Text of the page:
Publications

Export 4 results:
Sort by: [ Author  (Asc)] Title Type Year
A B C D E F G H I J K L M N O P Q [R] S T U V W X Y Z   [Show ALL]
R
Riedesel, MA, Agnew D, Berger J, Gilbert F.  1980.  Stacking for the frequencies and Qs of 0S0 and 1S0. Geophysical Journal International. 62:457-471.   10.1111/j.1365-246X.1980.tb04867.x   AbstractWebsite

Using nine IDA records for the Indonesian earthquake of 1977 August 19, we have formed an optimal linear combination of the records and have measured the frequency and Q of 0S0 and 1S0. The frequency was measured using the moment ratio method. The attenuation was measured by the minimum width method and by the time-lapse method. The frequency and attenuation were measured simultaneously by varying them to obtain a best fit to the data. A 2000-hr stack, the sum of nine individual records, for 0S0 gave a frequency of 0.814664 mHz±4 ppm. The values for the Q of 0S0 for the three different methods of measurement were 5600,5833 and 5700, respectively. The error in the estimates of Q-1 is about 5 per cent for the minimum power method. For 1S0 a 300-hr stack yielded a frequency of 1.63151 mHz±30 ppm. The values of Q for this mode were 1960, 1800 and 1850, respectively, with an error in Q-1 of about 12 per cent for the minimum power method.

Rojstaczer, S, Agnew DC.  1989.  The Influence of Formation Material Properties on the Response of Water Levels in Wells to Earth Tides and Atmospheric Loading. Journal of Geophysical Research-Solid Earth and Planets. 94:12403-12411.   10.1029/JB094iB09p12403   AbstractWebsite

The water level in an open well can change in response to deformation of the surrounding material, either because of applied strains (tidal or tectonic) or surface loading by atmospheric pressure changes. Under conditions of no vertical fluid flow and negligible well bore storage (static-confined conditions), the sensitivities to these effects depend on the elastic properties and porosity which characterize the surrounding medium. For a poroelastic medium, high sensitivity to applied areal strains occurs for low porosity, while high sensitivity to atmospheric loading occurs for high porosity; both increase with decreasing compressibility of the solid matrix. These material properties also influence vertical fluid flow induced by areally extensive deformation and can be used to define two types of hydraulic diffusivity which govern pressure diffusion, one for applied strain and one for surface loading. The hydraulic diffusivity which governs pressure diffusion in response to surface loading is slightly smaller than that which governs fluid flow in response to applied strain. Given the static-confined response of a water well to atmospheric loading and Earth tides, the in situ drained matrix compressibility and porosity (and hence the one-dimensional specific storage) can be estimated. Analysis of the static-confined response of five wells to atmospheric loading and Earth tides gives generally reasonable estimates for material properties.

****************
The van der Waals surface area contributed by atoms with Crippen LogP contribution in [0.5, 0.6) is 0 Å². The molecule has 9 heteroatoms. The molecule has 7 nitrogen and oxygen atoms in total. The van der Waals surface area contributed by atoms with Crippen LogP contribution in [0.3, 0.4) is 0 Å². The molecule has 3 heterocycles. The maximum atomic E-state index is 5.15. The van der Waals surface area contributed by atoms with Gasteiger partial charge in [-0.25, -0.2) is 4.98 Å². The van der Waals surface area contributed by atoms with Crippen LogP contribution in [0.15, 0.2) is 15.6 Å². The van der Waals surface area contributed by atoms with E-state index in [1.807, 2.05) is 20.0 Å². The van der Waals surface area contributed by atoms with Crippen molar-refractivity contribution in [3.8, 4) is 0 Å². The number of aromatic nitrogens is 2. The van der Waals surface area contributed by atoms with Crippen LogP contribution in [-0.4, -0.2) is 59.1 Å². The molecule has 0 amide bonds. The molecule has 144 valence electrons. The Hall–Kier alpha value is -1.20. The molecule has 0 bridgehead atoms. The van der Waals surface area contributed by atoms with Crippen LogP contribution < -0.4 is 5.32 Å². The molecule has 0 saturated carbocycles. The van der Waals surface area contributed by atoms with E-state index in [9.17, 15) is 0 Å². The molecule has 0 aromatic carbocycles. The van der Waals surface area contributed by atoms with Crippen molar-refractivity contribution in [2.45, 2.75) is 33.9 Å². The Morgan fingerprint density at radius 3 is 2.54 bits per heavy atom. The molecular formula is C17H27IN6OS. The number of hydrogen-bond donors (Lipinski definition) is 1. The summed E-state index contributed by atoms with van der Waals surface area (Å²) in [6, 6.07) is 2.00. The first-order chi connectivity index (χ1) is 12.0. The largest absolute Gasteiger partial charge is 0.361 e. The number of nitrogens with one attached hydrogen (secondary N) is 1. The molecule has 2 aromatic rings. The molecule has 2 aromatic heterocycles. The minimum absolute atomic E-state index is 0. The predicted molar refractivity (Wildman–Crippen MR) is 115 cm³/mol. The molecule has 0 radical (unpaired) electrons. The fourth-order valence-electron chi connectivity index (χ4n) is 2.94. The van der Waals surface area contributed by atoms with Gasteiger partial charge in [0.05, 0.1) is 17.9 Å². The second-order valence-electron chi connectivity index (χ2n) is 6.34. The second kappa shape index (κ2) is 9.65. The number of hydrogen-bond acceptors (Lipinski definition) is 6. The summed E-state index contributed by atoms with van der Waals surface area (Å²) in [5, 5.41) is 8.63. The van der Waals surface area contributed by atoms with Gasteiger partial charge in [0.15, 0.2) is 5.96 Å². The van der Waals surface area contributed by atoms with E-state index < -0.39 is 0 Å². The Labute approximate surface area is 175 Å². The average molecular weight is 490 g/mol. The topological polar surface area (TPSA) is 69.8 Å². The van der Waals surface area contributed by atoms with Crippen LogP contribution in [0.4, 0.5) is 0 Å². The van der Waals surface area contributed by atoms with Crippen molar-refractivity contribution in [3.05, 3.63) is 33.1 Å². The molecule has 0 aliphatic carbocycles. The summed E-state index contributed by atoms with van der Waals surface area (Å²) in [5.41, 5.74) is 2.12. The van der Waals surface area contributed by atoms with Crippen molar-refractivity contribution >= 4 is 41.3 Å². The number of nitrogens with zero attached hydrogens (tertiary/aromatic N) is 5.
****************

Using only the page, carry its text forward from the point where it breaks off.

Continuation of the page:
Rolandone, F, Burgmann R, Agnew DC, Johanson IA, Templeton DC, d'Alessio MA, Titus SJ, DeMets C, Tikoff B.  2009.  Reply to comment by J. C. Savage on "Aseismic slip and fault-normal strain along the creeping section of the San Andreas Fault''. Geophysical Research Letters. 36   10.1029/2009gl039167   AbstractWebsite
n/a
Rolandone, F, Burgmann R, Agnew DC, Johanson IA, Templeton DC, d'Alessio MA, Titus SJ, DeMets C, Tikoff B.  2008.  Aseismic slip and fault-normal strain along the central creeping section of the San Andreas fault. Geophysical Research Letters. 35   10.1029/2008gl034437   AbstractWebsite

We use GPS data to measure the aseismic slip along the central San Andreas fault (CSAF) and the deformation across adjacent faults. Comparison of EDM and GPS data sets implies that, except for small-scale transients, the fault motion has been steady over the last 40 years. We add 42 new GPS velocities along the CSAF to constrain the regional strain distribution. Shear strain rates are less than 0.083 +/- 0.010 mu strain/yr adjacent to the creeping SAF, with 1 - 4.5 mm/yr of contraction across the Coast Ranges. Dislocation modeling of the data gives a deep, long-term slip rate of 31 - 35 mm/yr and a shallow (0 - 12 km) creep rate of 28 mm/yr along the central portion of the CSAF, consistent with surface creep measurements. The lower shallow slip rate may be due to the effect of partial locking along the CSAF or reflect reduced creep rates late in the earthquake cycle of the adjoining SAF rupture zones.